One of the most awful medieval representations of the Hellmouth is found on f. 39r of British Library, Cotton MS Nero C IV, the so-called Winchester Psalter, likely produced for the circle of Henry of Blois in late twelfth-century Winchester. With the possible exception of pandects, psalters are the codices that may be most obviously associated with an all-encompassing understanding of time, embracing the entirety of the liturgical year and of history itself, from Genesis to the end-times.
The Winchester Psalter is no exception, but it privileges the latter, showing a definite concern with the eschatology. Its extensive prefatory cycle, itself not necessarily unique – comparisons might be made with the Saint Albans or Tiberius Psalters, similarly composed –, is in fact unparalleled in its emphasis on the end of days, to which it dedicates an entire section of nine full-page miniatures, culminating in its celebrated Hellmouth. The whole illumination cycle leads to it.
The implications for worship and penance emerging from such an awe-inspiring representation of Hell at Judgment are clear, as the manuscript viewer is presented with the concrete threat of eternal infernal lockdown; the same anxiety, in the form of desire, is to be recognized in the petitionary nature of several of the prayers constituting the concluding section of the manuscript.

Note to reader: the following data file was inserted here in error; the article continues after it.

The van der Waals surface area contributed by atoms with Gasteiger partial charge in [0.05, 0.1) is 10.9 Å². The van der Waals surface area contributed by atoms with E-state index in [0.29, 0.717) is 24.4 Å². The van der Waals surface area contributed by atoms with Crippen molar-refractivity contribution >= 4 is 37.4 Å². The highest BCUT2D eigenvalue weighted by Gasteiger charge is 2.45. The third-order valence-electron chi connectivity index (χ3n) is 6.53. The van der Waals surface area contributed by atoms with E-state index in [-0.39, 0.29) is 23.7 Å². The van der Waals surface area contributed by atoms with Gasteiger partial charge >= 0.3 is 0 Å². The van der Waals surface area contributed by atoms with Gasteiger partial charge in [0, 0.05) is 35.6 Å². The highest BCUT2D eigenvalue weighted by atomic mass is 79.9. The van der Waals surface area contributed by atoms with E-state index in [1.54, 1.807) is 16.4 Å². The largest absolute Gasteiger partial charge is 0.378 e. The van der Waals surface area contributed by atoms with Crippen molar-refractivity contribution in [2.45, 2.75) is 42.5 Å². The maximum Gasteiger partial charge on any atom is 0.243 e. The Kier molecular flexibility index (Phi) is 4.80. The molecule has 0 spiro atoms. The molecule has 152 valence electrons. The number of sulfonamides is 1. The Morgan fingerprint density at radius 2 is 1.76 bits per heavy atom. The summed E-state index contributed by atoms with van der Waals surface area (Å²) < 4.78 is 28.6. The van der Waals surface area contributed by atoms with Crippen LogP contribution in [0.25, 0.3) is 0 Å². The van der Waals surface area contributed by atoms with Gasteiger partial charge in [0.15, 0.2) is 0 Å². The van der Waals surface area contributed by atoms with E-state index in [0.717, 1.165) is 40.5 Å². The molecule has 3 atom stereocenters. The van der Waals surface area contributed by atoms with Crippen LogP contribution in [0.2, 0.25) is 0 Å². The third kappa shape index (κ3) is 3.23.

Nonetheless, it is also certainly the case that the visual language of lust and promiscuity characterizing the Hellmouth illumination is deployed complementarily with a more explicitly textual language of penance and petition: neatly separating the two is not possible, as will be seen, nor can one be fully reduced to a sublimation of the other. Engaging with the ambivalences of the Winchester Psalter will help uncovering of the less easily expressed experiential aspects of worship. Rather than the brainy concern of caricature Scholastics, eschatology in the Winchester Psalter appears therefore to be first and foremost a matter of feeling.